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If you’re like many entrepreneurs, you never take time to sit down and think about your future growth—how to take your company to the next level in a smart, disciplined way.

But growth is an issue business owners ignore at their peril. In fact, it might just be one of the most important issues facing them as entrepreneurs.

“If you decide not to grow, you may be paving a path to failure,” says Patrick Latour. “If you don’t grow, your competitors will, and that will put pressure on you.”

Create a road map for growth

The good news, is that business owners can create a road map to guide them and reduce their risk as they grow their enterprise. The road map can help them find more growth opportunities and avoid common mistakes, like failing to delegate responsibility to employees.

Start by committing time to outlining a plan for your growth. It should include the following important basics:

  • A clear picture of your business’s current strengths, weaknesses and opportunities.
  • A vision for where you want your company to be in the next three to five years.
  • An action plan to achieve your vision, including who will do what and by when.

Your growth plan could be anything from a rough, informal sketch to a full-blown, highly detailed strategic plan, including everything from a mission statement to scenario planning and financial forecasts.

What’s vital is getting the key players in your company on the same page, thinking about your future.

Failing to plan is planning to fail

“If you’re going to grow, you should absolutely have a plan,” says Paul Cubbon, who teaches entrepreneurship and innovation at the University of British Columbia’s Sauder School of Business. “Failing to plan is planning to fail.”

“The plan doesn’t have to be pages and pages long—sometimes the simpler, the better. But if you don’t have a planned, disciplined approach to growth, you’re probably going to make more mistakes.”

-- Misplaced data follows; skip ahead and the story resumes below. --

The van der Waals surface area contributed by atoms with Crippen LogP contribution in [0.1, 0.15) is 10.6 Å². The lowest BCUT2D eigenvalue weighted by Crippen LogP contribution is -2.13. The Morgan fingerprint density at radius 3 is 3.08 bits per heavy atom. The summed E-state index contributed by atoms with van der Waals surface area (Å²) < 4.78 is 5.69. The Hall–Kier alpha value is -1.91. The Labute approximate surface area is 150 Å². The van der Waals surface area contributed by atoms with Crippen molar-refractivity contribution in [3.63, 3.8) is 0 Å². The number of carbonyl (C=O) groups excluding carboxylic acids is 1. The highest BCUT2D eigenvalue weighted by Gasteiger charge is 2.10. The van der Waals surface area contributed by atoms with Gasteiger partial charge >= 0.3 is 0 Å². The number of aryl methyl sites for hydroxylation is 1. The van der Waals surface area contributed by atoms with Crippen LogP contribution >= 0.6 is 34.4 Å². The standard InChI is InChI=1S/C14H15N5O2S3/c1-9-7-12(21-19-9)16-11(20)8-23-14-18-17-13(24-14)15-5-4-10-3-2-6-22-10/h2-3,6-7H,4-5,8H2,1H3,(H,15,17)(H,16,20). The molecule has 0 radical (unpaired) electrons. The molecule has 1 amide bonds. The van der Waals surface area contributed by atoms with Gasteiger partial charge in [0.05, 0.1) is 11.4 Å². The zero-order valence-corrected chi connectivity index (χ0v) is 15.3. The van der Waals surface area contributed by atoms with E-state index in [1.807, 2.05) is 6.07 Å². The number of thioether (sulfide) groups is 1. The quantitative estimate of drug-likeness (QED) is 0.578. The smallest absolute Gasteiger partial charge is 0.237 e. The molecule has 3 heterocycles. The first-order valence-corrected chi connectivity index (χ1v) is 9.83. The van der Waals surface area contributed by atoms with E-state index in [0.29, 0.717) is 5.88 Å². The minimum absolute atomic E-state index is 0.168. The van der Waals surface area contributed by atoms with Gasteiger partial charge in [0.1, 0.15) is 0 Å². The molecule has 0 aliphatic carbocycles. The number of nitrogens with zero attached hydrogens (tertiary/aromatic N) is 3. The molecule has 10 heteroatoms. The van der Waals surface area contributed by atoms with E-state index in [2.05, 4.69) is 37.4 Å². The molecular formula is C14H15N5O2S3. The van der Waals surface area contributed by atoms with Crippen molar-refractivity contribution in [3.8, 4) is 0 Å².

Regaining control

Creating a growth plan and following it with discipline, you’re business could grow quickly that you might lose control of it.

As a solution, embark a strategic planning exercise that would create a process that will help clarify your business’ opportunities, risks, and respective roles in the company. The result could be a detailed plan, including a financial forecasts for different growth scenarios for the future endeavors of the company.

The plan will helped boost sales and engineer a successful international expansion.

Along the way, they make sure to meet regularly with employees to see if the plan needed any tweaking and check how the plan was being implemented by measuring progress against their benchmarks.

“The plan is 10% of the work; the other 90% is actually doing it,” Moreno says, one of the businessman who applied this method in this business. “If you don’t get in the car and drive, the roadmap is useless.”

3 tips for growing a small business

You’ve decided you want to expand your small business—but aren’t sure how. Here are some ideas to get you started.

1. Leverage existing clients

Looking for growth opportunities? Don’t forget your existing clients. They could be your best path to expansion success. It’s usually much easier to find new business from current clients than to start afresh with untested ones.

“Listen to existing clients, and see what they need,” say Latour. “Ask them how you can help them be even better. Can you help them in ways they don’t know about?” Latour also advises growth-oriented entrepreneurs to seek out opportunities to join the supply chains of multinational corporations.

2. Protect your margins

Whatever you focus on as a growth opportunity, be sure it’s the right path for you and your business, says Paul Cubbon from the University of British Columbia’s Sauder School of Business.

Don’t expand into new business areas just because you can. “People think growth will bring a more profitable situation. But they may grow from one to 20 employees and not make any more money, while working twice as hard,” Cubbon says. “It’s not just about growth. It’s about smart growth.” Be sure new business offers the same margins as you currently enjoy and helps you differentiate yourself from the competition.

3. Don’t micromanage

Growing companies often wind up in trouble when the entrepreneur has trouble delegating decisions to staff. Hire good people and trust them. Let your people work, while you spend more time thinking about your strategic focus and your next move.


Source: https://www.bdc.ca/en/articles-tools/business-strategy-planning/manage-growth/pages/growing-small-business-your-growth-plan.aspx